Personalized medicine requires the development of biomarker diagnostic assays, reflecting individual variations and thus allowing tailored therapeutic interventions. Membrane proteins, contributing to about 30% of the total number of human proteins, play a key role in numerous human pathological conditions, while currently no simple assays are available for the determination of their tissue levels. Although genomic studies have established the pharmacological relevance of a large number of single nucleotide polymorphisms (SNP) and mutations, the direct correlation between genetic variations and membrane protein expression levels remains to be established. Clearly, as membrane proteins undergo complex processing, trafficking, and elimination, in many cases mRNA levels do not correspond to the ultimate protein expression in the relevant membrane.

Human erythrocytes express numerous integral membrane proteins (currently estimated at about 350 different proteins), including transporters, receptors, blood group antigens and proteins with confirmed involvement in human diseases [1], [2], [3], [4]. Although the expression of membrane proteins involved in erythropoiesis may not directly correspond to that observed in other specific tissues, the straightforward availability of blood samples and a simple and rapid, quantitative membrane protein assay platform could make the erythrocyte membrane widely applicable for biomarker analysis.

Based on this concept, we have developed an antibody-based quantitative assay for the determination of erythrocyte membrane proteins. As a pharmacologically relevant example, in this report we describe flow cytometry studies for measuring the expression of the ABCG2 multidrug transporter in human erythrocytes. The ABCG2 multidrug transporter is preferentially expressed in pharmacological barriers, in the liver, kidney and stem cells. This protein modulates the absorption, metabolism and toxicity of numerous drugs and xenobiotics, and causes multidrug resistance in cancer [5], [6], [7], [8], [9], [10], [11], [12]. Polymorphic variants or nonsense mutations of ABCG2 were found to be associated with interindividual variability in drug response to anticancer chemotherapy and the outcome of psoriasis or multiple sclerosis treatments [13], [14], [15], [16], [17], [18], [19], [20], [21], [22], [23]. Recently, a significant disease-association for a polymorphic ABCG2 variant (resulting in ABCG2-Q141K) has been observed in gout [24], [25], [26], [27], [28].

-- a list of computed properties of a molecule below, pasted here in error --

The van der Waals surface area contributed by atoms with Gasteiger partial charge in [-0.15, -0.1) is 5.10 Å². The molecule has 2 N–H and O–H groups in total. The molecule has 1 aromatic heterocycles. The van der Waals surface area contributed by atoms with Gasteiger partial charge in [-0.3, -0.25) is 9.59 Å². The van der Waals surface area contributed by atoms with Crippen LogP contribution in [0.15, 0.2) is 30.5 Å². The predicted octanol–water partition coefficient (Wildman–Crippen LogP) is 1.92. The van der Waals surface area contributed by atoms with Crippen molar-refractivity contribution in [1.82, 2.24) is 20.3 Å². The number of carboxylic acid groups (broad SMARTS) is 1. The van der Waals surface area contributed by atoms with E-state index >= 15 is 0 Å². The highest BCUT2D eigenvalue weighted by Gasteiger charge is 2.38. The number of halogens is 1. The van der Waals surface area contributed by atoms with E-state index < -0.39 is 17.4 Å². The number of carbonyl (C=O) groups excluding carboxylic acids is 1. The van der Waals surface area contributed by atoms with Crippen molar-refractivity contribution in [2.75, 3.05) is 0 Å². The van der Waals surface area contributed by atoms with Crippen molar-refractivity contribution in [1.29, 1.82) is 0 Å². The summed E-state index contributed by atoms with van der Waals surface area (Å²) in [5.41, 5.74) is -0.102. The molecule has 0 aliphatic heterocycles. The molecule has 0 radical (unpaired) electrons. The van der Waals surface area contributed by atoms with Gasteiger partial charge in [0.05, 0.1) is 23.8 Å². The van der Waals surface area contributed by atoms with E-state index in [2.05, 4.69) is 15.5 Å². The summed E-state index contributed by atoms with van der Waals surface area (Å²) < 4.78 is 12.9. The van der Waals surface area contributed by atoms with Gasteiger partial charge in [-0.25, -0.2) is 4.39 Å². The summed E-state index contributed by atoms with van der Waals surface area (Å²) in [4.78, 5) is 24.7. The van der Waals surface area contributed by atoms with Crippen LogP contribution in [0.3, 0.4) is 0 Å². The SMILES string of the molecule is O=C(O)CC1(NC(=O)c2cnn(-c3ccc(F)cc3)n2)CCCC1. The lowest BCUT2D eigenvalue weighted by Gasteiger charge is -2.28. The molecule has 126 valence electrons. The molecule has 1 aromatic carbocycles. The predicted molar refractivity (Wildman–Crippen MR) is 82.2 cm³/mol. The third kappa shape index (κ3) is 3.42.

It is well documented that mutations and polymorphisms of the ABCG2 gene may cause mis-trafficking and early degradation that may contribute to decreased protein expression. A common variant of ABCG2 (c.421C>A; Q141K), with a variable allele frequency between 5–30% in various ethnic groups (see ref. [29]), was shown to decrease membrane protein expression in model cells, despite unchanged mRNA levels [30], [31], [32], [33], [34]. Still, a lower expression level of the ABCG2-Q141K variant has not been confirmed at physiologically relevant sites, given the difficulties in obtaining and processing human tissues.

It has been shown earlier that the erythrocyte membrane contains functional ABCG2 protein [35], [36], [37], [38]. Recently, two papers have been published, linking the rare blood group Jun- to the ABCG2 protein, showing that Jun- individuals have no ABCG2 expression in their red cell membranes. These individuals had mutations in their ABCG2 gene on both alleles, resulting in early termination of transcription, while had no apparent disease conditions [39], [40].